Stories

Feature Story A worker adds installation in a new Jubilee Ministries mixed-income housing project being built in Holland.

Community Foundation invests in Jubilee housing with line of credit

A $250,000 line of credit from the Community Foundation of the Holland/Zeeland Area will allow Jubilee Ministries to invest in property over the next five years.

Feature Story Good Samaritan Ministries is administering the MSHDA COVID-19 eviction diversion program. Pictured (from left) are Good Sam team members Virgenmina Calo, Jessi Christensen, and Andrew Zokoe.

Hundreds kept housed during COVID by eviction diversion program in Ottawa County

Good Samaritan Ministries has worked with landlords and tenants to help hundreds maintain housing during the COVID-19 pandemic. It takes work on both sides.

Feature Story Steve Harryman

How hope and joy can be found in the darkest times

Lakeshore resident Steve Harryman recounts his late wife’s cancer diagnosis with a grim prognosis and the way participation in a support group with those on a similar journey replaced her grief with joy and compassion for others.

Longform Joyanne Huston-Swanson, community relations for the Kent District Library, works with a wi-fi hotspot that is available for checkout at the library. Patrons have used the hotspots to access telehealth appointments, among other needs.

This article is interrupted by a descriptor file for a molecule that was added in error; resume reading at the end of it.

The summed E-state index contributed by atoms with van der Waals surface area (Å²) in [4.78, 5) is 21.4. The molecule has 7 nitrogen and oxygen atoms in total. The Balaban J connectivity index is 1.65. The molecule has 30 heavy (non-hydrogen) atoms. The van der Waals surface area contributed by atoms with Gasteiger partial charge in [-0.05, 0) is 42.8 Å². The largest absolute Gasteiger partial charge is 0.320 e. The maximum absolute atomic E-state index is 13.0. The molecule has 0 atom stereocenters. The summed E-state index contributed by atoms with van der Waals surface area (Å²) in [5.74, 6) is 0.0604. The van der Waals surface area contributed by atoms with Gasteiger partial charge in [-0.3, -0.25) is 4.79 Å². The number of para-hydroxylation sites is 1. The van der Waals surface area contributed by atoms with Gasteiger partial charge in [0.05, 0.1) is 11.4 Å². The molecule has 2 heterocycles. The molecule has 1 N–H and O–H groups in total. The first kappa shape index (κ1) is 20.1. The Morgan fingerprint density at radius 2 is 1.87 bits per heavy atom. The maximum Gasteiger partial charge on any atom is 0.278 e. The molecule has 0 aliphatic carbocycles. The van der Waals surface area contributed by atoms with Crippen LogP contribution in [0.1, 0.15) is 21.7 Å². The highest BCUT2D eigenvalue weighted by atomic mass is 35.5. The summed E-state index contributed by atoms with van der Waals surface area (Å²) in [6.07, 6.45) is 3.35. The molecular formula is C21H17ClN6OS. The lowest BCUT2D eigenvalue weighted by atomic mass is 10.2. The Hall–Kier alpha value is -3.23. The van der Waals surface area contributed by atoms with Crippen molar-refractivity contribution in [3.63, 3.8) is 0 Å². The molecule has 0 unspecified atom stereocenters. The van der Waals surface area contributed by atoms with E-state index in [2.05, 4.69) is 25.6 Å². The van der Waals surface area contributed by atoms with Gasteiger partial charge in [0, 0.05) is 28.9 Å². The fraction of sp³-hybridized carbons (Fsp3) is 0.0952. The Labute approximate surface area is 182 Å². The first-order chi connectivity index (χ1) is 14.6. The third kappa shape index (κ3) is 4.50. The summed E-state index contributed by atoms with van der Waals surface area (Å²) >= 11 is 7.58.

Telehealth expansion has made health care more accessible during the pandemic – but not for everyone

Michiganders who are older, live in rural areas, or have income challenges may have trouble navigating, accessing, or affording the technology they need to keep their telehealth appointments.

Feature Story Judge Juanita Bocanegra on the bench

Teachers play prominent role in judge’s journey from migrant work to court bench

As a child, Juanita Flores Bocanegra spent growing seasons in Holland. The 58th District judge is grateful for her parents’ support of her education, and spotlights three West Ottawa district teachers who inspired her to do quality work and reach for academic excellence.

Feature Story Rosa Chaidez wants to find affordable housing for her family.

Lakeshore housing initiatives focus on ‘missing middle’

Though wages increasing 5.2% in the past five years, the average home sale price shot up 64.5%, leaving homeownership out of reach for most moderate wage-earners — particularly those who earn $15-$20 per hour. Several Lakeshore nonprofits and trade associations are spearheading initiatives to help this “missing middle” navigate the path to buying a home.

Feature Story Nayeli Mora

How Boys & Girls Club Youth of the Year overcame bullying and embraced her culture